Learn the Chinese radical for factory

Apricot Blossoms

The word 鹿 (lù), which means deer, makes use of the 广 (guǎng) radical.

If we remove the tick from the top of 广 (guǎng spaceous), we would get the word (chǎng), which is a factory or a depot.

Tā zài gōngchǎng shàngbān.
He works at a factory.

We already came across the word (yā), which means to press, push down or weigh down. It also means to keep under control or suppress. 压力 (yālì) is pressure or stress, and 气压 (qìyā) is atmospheric pressure.

Tā de gōngzuò yālì hěn dà.
He incurs much job-related stress.

(lì) is to experience or to undergo. 经历 (jīngl) is one’s past experience. This word can also be used as a verb. 历史 (lìshǐ) is history. 历代 (lìdài) refers to past dynasties.

(chú) or 厨房 (chúfáng) is the kitchen.

Wǒ xǐhuān zhè wèi chúshī zuò de cài.
I like the dishes prpared by this cook.

(cè) or 厕所 (cèsuǒ) is the labatory or washroom, and 马厩 (mǎjiù) is a stable.

(yuán) means original or unprocessed. 复原 (fùyuán) is to recover from an illness. 原因 (yuányīn) is the cause or reason for something. 原来 (yuánlái) means originally. This expression also refers to the root of a matter.

Tā yuánlái shì wǒ de nǚ yǒu.
Orignally she was my girlfriend.

Yuánlái shì zhèyàng!
So, that’s the story! (I didn’t know that. I see it now.)

(yuán) also refers to open country. For example, 草原 (cǎoyuán) are grasslands.

(hòu) means thick, large or generous. (pí) is skin or hide. Therefore, 厚脸皮 (hòuliǎnpí) means thick-skinned or brazen.

(yuán) primary; original; former; unprocessed; raw; excuse; pardon; level; open country; plain; (Yuan2) a surname.

讨厌 (tǎoyàn) means to dislike. It is also an adjective that means disgusting or repugnant.

他脸皮很厚. 真讨厌!
Tā liǎnpí hěn hòu. Zhēn tǎoyàn!
He is so brazen. It’s really disgusting!

(é) is a domesticated goose, while (yàn) is a wild goose. This is the time for the Canada Geese to fly back north, and time for the apricot trees to bloom.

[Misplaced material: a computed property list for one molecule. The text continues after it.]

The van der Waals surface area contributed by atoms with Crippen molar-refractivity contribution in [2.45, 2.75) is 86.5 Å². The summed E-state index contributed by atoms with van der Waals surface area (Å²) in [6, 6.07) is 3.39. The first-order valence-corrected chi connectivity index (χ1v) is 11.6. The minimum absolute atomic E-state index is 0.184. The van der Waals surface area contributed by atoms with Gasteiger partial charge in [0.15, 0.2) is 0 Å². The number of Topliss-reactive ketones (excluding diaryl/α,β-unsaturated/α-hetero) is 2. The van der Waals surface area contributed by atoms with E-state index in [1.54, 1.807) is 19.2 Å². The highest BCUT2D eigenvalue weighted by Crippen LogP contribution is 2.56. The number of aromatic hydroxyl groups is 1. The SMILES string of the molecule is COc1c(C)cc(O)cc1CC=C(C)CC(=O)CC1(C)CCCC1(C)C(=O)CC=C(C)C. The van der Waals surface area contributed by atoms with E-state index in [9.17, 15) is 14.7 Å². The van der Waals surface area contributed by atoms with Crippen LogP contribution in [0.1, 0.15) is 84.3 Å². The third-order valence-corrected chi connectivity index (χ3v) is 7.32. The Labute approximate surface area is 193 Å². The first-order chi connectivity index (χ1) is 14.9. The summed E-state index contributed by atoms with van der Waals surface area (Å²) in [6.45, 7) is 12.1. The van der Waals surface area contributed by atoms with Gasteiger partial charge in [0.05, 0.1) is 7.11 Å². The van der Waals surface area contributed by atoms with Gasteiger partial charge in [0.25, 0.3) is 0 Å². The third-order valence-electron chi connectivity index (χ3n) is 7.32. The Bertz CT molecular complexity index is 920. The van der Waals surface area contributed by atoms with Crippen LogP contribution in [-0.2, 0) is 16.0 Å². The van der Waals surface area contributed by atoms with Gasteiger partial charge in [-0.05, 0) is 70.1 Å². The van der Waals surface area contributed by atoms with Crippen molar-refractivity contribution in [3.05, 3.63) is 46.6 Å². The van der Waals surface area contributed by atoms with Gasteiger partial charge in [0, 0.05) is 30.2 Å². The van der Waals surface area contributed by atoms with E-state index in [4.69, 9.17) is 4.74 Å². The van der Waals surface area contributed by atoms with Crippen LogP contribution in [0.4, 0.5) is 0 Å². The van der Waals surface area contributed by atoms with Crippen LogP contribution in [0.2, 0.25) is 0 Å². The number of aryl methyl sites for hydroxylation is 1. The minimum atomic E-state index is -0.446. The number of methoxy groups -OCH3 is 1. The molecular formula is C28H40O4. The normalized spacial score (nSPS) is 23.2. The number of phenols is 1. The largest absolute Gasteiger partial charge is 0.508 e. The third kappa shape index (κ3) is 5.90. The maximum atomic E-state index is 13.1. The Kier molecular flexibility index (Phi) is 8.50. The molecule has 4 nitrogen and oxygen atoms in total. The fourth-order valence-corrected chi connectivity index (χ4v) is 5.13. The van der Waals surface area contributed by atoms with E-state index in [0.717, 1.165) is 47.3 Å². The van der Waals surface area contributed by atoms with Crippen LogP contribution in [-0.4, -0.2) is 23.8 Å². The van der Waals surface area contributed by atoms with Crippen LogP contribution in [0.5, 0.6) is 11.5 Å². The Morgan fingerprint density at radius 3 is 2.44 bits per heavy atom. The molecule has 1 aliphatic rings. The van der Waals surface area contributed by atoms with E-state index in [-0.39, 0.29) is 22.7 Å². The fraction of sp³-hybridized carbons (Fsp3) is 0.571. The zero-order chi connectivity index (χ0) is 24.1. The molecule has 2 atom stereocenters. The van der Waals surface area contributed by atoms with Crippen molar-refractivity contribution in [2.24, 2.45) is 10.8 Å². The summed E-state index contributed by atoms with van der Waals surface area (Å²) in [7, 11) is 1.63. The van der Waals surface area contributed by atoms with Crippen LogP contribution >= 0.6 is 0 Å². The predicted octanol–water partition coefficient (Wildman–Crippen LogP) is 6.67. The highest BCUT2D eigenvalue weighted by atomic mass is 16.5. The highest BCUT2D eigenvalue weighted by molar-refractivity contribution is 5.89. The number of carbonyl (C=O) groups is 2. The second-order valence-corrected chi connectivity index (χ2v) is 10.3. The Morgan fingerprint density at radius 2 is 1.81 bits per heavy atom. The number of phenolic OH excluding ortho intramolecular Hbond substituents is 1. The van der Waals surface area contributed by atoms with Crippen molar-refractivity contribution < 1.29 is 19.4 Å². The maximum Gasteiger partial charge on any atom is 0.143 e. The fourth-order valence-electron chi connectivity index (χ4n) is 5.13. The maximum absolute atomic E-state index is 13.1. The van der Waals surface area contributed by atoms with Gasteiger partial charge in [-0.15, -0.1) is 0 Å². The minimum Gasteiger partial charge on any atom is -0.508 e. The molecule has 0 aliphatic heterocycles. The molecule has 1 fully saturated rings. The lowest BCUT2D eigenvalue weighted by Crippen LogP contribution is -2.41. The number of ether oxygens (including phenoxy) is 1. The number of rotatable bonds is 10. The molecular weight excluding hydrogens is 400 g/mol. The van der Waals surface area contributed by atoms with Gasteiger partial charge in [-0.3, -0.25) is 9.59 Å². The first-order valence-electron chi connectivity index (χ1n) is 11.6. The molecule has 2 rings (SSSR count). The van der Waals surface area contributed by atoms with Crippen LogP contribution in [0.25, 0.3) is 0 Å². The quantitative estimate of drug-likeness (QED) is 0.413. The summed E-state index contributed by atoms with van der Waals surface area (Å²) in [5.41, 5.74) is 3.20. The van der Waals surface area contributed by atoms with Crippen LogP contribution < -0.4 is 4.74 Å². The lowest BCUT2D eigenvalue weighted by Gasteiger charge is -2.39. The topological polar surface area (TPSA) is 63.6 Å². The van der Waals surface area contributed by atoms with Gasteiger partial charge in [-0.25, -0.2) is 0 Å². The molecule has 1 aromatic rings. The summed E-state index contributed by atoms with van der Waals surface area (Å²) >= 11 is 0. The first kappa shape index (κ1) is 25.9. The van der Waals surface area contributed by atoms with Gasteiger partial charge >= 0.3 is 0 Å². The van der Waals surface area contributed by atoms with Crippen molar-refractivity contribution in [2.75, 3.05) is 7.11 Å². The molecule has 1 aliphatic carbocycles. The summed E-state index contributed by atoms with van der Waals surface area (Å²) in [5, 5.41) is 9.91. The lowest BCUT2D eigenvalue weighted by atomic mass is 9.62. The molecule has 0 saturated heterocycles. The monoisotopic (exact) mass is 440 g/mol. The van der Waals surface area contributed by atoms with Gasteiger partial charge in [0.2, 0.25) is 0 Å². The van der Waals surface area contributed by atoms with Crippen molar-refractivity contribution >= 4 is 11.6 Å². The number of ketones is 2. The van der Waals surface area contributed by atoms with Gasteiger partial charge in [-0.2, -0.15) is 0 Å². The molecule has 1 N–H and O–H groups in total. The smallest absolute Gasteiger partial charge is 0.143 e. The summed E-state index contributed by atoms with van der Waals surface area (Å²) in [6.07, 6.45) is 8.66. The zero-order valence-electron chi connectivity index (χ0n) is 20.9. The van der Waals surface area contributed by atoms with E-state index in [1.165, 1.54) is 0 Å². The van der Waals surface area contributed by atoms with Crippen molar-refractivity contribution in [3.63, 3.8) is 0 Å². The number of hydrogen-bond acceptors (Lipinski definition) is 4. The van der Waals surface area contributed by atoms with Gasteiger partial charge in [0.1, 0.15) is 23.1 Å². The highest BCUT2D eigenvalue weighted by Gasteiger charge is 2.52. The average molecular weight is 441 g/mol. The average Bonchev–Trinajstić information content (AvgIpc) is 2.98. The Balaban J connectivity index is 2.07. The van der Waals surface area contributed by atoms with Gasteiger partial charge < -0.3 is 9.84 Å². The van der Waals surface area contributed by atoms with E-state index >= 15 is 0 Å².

I originally mislabeled the picture displayed above as Almond Blossoms. Then I realized that those branches were trimmed off an apricot tree. Well, although the apricot and almond trees are related but different, it just so happens that they do share the same name in Chinese, (xìng).

So, (xìng) and 杏子 (xìngzi) refer to apricot. 杏仁 (xìngrén) is an apricot kernel or an almond. 银杏 (yínxìng) is a tree named ginkgo.

Roasted sweet almonds are a nutritious treat (unless you are allergic to nuts). You could make a batch for yourself by following the directions at this link.

If you have a sweet tooth, try the recipe at this link . Click on this link to see it in action. As I’m not a fan of eating bits of stuck-on aluminum foil or waxed paper, I let the coated almonds cool down on a couple large, sturdy dinner plates that have been lightly buttered. If you can wait an hour before sampling the almonds, you will be rewarded with a delightful crunchiness. The almonds will taste even better if you put them in a jar and refrigerate them for 30 minutes or longer. A handful a day is plenty. According to traditional Chinese medicine, nuts tend to elevate the levels of one’s 火气 (huǒqì fire in the vitals).

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